What Will the Series Change from the Book?
The first season of American Gods will only last eight episodes, and showrunner Bryan Fuller said he intends for the series to go for about three to four years. This means that we probably won’t get very far into what happens in the book just yet, although don’t worry — some fan-favorite scenes and characters have been shifted around so that the narrative sets them up a little earlier. If I had to venture a guess, I’d say that the show will probably end sometime before Shadow moves to Lakeside, Minnesota, and save his time there for next year.
As you might imagine, race will also play a prominent factor in the series. Even though Shadow is not white, he is depicted as ambiguous enough that no one knows what to make of him (Gaiman once said that he always thought Dwayne Johnson would have been a perfect Shadow 10 years ago, to give you a sense of who he was picturing). Based on the first four episodes that Starz sent out to press, it seems that they’ve chosen to identify him definitively as black, which ultimately might play more powerfully given the current political climate. Whittle also plays Shadow as a more incredulous, talkative character than he is in the books, which makes sense. After all, most of what we know of his thought process is via third person narration, which just doesn’t work as well on television as it does in a novel.
Expect the female characters in American Gods to get a little more love and attention, too — much in the same way that Bryan Fuller expanded and added female roles to Hannibal, he’s also expanding many of the roles that women filled in American Gods. Bilquis, Laura, and her friend Audrey Barton will all be prominently featured more than they are within the original text. Otherwise, Fuller said at SXSW this year, it would be “a bit of a sausage party.”
Oh, and there'll also be a character you won't recognize at all: Vulcan, whom Neil Gaiman created just for the television series after coming across a statue of the Roman god in an Alabama steel town. He's played by Psych actor Corbin Bernsen. Since he's the god of weaponry and the forge, you can imagine he's doing very well for himself in America.
Speaking of which, Jesus will also play a minor role in the series, despite not really appearing in the book beyond an appendix in the 10th anniversary edition where Shadow meets him while holding vigil. He'll be played by Jeremy Davis, and according to Entertainment Weekly he'll factor into the origin story for Kristin Chenoweth's Easter.
What Are Fans Most Excited to See?
In addition to following Shadow’s journey across the country, American Gods is also full of rich, dense prose that describes how the Old Gods and the displaced people who once believed in them came to America. Some of these passages — the chapter about a djinn working as a taxi driver in Manhattan, or the one where Bilquis takes a lover, for example — are recreated with lavish devotion to the source material (and if you know the scenes I’m talking about, let me tell ya: Starz does not have the same problem with male nudity that HBO does in Game of Thrones).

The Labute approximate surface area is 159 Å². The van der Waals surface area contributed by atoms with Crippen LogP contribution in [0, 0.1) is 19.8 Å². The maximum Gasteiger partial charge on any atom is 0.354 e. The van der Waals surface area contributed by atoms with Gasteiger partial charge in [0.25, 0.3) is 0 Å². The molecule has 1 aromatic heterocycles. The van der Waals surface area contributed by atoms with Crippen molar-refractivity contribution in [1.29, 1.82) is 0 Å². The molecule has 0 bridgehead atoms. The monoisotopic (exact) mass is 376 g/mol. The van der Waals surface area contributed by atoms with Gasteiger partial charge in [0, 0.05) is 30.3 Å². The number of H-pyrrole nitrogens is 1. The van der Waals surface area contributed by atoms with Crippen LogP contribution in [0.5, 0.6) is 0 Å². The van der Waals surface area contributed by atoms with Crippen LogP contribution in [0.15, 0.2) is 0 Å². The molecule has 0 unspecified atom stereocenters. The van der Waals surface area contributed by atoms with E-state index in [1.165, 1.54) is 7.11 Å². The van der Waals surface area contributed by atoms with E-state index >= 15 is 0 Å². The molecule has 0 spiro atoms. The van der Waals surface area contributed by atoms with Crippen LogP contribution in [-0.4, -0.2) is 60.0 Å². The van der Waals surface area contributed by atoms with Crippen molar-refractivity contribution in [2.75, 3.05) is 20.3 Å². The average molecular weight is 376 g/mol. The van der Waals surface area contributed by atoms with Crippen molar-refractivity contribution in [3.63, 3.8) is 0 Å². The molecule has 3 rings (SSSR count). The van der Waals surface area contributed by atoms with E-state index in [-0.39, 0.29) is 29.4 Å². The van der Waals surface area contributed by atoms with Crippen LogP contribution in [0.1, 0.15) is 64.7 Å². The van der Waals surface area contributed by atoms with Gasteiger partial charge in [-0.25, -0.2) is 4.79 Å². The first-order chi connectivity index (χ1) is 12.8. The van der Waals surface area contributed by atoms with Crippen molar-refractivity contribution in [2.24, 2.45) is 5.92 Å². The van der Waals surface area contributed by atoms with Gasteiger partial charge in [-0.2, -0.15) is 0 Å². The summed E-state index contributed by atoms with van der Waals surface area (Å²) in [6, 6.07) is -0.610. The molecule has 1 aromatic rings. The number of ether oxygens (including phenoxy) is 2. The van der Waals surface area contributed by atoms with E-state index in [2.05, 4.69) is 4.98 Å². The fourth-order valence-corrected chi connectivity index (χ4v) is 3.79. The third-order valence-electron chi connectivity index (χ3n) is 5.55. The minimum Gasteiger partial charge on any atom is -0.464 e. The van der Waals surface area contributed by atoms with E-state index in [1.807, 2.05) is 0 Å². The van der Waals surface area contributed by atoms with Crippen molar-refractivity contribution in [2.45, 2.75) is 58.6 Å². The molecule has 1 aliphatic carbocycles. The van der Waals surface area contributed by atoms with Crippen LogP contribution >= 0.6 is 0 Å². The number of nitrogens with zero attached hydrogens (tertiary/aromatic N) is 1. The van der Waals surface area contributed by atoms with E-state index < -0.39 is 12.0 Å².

In fact, while there are some details changed here and there, you’re sure to recognize a lot of dialogue (particularly spoken by Mr. Wednesday, whose lines are often ripped straight from the text) and even some song cues if you’ve reread the book recently. You know the part early on where somebody puts The Dixie Cups' recording of “Iko Iko” on the jukebox at Jack’s Crocodile Bar? That definitely happens. So does the part where Media talks to Shadow on the TV in the middle of an I Love Lucy episode (and yes, she makes the same, uh, “offer” that she does in the book). And the part where Shadow helps Mr. Wednesday to rob a bank by dreaming of snow. Also, did I mention the Bilquis scene? Because dear god, the Bilquis scene. I won’t spoil it, but suffice it to say that it’s exactly what you’re picturing and it’s perfect in every way.
Which brings me to the biggest moment in the book that fans will want to see: the meeting at the House On The Rock, a massive roadside attraction in Wisconsin that also happens to be built on sacred ground (as it’s explained in the books, most tourist traps in America are holy, because “people feel themselves being pulled to places where, in other parts of the world, they would recognize that part of themselves that is truly transcendent”). It’s there that Wednesday first brings together as many of the Old Gods as he can to make his pitch, and where they first reveal their true nature to Shadow. Bryan Fuller has described what it was like to go out there in interviews, although that was long before the series started filming or before it was even cast. Still, I can think of no better moment to serve as the climax for the first season, can you?
Overall, I think fans of the series are most excited to see how Bryan Fuller, a showrunner best known for his surreal and visually stunning work on Hannibal, will approach the magic realism that defines American Gods. Above all else, the book is a dreamlike character study about what makes America the vast, contradictory collection of symbols that it is. If anybody can make that come to life, it’s the guy who made us all fall in love with a literal man-eater.
Book fans, do you have a favorite scene or character you’re dying to see in the Starz series? Let’s talk out all our favorite parts of the source material in the comments below.
Featured image: Starz
Images: William Morrow, Starz
Why American Gods book fans will love the show